A small village off the mainland is about to receive a huge winter storm. It won't be just another storm for them. A strange visitor named Andre Linoge comes to the small village and gives ... See full summary »
Becky Ann Baker,
Set at the turn of the century, this is the tale of Ellen Rimbauer who just received this mysterious mansion as a wedding gift from her new husband. Her husband is a Seattle oil tycoon who ... See full summary »
A young man, who has a unique psychic talent, is recruited by a mysterious company. In return, he is given everything he wants, a house, a car, everything. His situation seems ideal, ... See full summary »
An eight episode adaptation of Stephen King's short stories, primarily from the Nightmares and Dreamscapes series. "Battleground" follows a quiet hitman becoming a target for violent revenge when he finds a mysterious package on his doorstep; A young woman and her attorney husband getting lost in a notoriously evil London neighborhood named "Crouch End"; "Umney's Last Case" is a 1930's era detective who realizes he's the main character in a novel, and he's being written out; A successful filmmaker films himself in "The End of the Whole Mess", recalling his genius brother's life and the scientific plan he applied to end world violence with unanticipated results; "The Road Virus Heads North" drives into gear as a celebrated writer realizes the demonic figure in the painting he's just acquired, is changing to show that it's onto the same stretch of road he's on; "The Fifth Quarter" has an ex-convict who goes to dastardly means to find treasure that puts his family's life at risk; "... Written by
In the chapter "The Road Virus Heads North", the writer Richard Kinnel seems to be himself a fan of Stephen King, as when he is running away from the ghost in his house, we can see on the floor two of King's books, "Pet Sematary" and "Tommyknockers" (42'00"). See more »
In the "Crouch End" segment the Freemans are in a Cab in London heading off to "Crouch End". An Australia Post van can be seen passing them on the street. See more »
Does Everything That Hollywood Doesn't to a Stephen King Story.
Just to avoid any possible confusion, the above summary of Nightmares and Dreamscapes is a compliment. I cannot tell you how many times I've seen Hollywood completely decimate and almost sacrilegiously destroy King's brilliant writing. Needful Things and The Runningman are the worst of these atrocities, although they are far from the only ones. The remake of Carrie... the sequel that has nothing to do with King's novel... The Lawnmower Man (Which King sued to be disassociated from)... Christine... among others.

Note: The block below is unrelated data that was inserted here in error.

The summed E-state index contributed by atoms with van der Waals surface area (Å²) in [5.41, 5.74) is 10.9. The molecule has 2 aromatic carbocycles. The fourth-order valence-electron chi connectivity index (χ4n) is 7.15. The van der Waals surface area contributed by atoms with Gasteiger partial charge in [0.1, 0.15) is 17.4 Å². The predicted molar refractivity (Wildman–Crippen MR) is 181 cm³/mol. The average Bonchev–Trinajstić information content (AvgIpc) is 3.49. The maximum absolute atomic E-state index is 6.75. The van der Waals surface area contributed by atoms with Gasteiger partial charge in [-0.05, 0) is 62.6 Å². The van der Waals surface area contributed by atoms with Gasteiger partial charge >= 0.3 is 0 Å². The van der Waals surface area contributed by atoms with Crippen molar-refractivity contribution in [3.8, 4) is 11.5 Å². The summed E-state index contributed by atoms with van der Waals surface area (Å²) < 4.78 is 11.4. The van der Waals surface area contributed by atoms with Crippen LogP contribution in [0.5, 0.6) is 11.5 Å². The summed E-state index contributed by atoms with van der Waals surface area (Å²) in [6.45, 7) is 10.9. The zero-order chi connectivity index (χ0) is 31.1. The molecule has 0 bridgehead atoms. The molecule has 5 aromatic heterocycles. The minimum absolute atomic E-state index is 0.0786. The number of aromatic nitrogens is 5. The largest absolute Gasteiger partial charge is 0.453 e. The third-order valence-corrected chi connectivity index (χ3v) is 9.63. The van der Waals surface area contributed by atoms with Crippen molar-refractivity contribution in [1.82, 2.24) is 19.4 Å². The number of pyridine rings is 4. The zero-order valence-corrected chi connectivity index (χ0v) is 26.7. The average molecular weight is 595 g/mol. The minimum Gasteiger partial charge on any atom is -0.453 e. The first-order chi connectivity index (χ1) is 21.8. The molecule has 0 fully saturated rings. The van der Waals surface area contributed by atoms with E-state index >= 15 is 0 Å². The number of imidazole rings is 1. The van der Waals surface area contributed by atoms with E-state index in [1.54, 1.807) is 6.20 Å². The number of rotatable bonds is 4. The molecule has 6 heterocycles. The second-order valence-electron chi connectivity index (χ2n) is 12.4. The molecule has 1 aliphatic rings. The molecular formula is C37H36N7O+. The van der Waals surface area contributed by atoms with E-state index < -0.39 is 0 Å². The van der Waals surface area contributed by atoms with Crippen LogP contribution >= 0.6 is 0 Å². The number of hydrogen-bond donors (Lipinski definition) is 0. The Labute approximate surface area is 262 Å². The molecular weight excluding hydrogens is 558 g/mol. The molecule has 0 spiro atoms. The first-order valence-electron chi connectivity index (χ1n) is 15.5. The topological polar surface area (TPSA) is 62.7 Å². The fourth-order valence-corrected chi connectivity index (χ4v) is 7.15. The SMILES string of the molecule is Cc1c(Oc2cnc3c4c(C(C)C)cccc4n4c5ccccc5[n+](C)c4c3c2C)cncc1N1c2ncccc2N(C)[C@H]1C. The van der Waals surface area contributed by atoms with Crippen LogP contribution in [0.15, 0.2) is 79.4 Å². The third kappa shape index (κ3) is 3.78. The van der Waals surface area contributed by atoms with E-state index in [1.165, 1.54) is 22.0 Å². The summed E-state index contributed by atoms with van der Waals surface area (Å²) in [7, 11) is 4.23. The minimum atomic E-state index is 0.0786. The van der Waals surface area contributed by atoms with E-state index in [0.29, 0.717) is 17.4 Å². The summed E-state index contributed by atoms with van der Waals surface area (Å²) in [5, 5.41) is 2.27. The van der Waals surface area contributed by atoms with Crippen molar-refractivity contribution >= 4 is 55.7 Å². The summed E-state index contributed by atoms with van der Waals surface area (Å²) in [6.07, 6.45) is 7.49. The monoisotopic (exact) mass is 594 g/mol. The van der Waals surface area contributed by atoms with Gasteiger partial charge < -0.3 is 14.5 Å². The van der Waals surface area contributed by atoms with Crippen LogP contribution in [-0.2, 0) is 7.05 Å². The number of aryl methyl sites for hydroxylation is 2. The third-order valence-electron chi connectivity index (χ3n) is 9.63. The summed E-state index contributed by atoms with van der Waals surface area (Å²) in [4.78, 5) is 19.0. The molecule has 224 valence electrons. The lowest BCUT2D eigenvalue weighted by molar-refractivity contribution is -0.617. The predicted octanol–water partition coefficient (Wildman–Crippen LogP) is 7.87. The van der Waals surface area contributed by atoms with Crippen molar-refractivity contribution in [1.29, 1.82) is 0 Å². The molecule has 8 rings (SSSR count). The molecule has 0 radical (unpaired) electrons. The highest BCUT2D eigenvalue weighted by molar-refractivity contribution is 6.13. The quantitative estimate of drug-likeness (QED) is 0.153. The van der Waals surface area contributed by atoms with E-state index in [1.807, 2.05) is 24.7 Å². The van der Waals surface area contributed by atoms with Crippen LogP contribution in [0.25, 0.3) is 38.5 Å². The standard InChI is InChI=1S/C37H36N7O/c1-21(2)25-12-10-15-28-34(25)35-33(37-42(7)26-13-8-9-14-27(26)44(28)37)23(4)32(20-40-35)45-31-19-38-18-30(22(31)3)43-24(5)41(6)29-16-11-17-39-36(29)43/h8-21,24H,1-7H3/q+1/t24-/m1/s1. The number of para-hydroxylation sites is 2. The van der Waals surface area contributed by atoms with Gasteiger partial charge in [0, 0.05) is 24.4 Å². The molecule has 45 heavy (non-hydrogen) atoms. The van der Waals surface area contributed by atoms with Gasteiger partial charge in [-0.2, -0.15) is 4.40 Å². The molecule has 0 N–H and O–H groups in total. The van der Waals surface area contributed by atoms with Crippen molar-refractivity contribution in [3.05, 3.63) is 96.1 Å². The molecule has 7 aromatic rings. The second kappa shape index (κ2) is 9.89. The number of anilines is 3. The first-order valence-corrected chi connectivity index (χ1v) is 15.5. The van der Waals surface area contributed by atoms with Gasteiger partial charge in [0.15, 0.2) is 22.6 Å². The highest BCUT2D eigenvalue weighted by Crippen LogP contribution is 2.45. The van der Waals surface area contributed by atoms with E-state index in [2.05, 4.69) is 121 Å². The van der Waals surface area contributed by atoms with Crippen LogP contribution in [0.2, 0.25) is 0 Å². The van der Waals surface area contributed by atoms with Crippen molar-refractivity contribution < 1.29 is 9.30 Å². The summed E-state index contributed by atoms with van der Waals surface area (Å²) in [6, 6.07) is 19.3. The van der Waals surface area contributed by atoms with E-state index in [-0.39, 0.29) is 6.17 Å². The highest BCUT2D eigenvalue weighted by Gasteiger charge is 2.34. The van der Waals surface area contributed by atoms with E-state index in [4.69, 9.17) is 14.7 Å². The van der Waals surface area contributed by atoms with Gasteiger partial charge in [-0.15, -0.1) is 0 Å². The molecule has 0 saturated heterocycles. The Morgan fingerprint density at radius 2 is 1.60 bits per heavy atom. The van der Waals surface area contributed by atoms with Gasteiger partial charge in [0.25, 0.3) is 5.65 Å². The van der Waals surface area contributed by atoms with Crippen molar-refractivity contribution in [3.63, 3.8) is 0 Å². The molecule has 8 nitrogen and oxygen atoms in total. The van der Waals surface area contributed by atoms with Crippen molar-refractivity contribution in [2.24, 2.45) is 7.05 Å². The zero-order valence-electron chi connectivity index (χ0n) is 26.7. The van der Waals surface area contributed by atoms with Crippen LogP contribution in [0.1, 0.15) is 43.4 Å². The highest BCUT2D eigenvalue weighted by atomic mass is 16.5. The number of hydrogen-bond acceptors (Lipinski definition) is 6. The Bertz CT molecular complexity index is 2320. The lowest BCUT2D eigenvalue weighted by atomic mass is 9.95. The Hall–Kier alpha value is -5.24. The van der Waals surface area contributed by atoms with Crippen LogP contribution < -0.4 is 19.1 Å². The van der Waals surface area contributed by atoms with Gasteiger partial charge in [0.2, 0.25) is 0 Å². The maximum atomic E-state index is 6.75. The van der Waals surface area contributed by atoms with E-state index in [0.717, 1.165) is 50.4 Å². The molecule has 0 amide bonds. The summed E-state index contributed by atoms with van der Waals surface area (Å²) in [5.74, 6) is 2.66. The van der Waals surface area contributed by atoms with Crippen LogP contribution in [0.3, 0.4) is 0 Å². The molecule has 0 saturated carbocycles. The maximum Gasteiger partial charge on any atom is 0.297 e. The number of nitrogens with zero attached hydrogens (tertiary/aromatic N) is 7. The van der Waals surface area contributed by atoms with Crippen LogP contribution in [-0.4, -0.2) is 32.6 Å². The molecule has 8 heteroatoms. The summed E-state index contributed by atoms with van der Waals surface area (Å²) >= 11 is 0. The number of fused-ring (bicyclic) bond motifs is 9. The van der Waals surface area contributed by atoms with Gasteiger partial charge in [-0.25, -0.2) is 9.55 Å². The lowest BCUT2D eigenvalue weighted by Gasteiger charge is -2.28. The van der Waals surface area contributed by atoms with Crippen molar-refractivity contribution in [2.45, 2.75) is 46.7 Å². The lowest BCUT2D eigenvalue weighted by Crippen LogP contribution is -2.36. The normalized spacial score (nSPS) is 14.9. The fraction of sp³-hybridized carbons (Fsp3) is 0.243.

This mini-series, however, does justice to King's works, and treats them with the respect that they deserve. The acting is incredible. I can hardly believe that they were able to get William H. Macy, William Hurt and the majority of the other actors and actresses that they did manage to get for the project. Each is casted perfectly for their role, from the well-known stars to the little known gems. The direction is smart and clean; the set designs stunning; the animation (Battleground) superb, and the adaptations flawless. Each episode perfectly embodies the story from which it was based off of, and I cannot find any flaws in their translation into this mini-series.
I find it ironic that some of the upcoming episodes don't feature stories from the actual collection Nightmares and Dreamscapes, although I suppose that they mean the title as a general one, as opposed to a specific one. At any rate, they were all well chosen, and I hope that more adaptations of King's work fall under this level of care and craftsmanship. I don't even mean novels specifically. I hope that ALL of his stories are likewise adapted as such, although I would indeed love seeing more adaptations of his short stories done this way (Especially "All That You Love Will Be Carried Away" and "In the Death Room").
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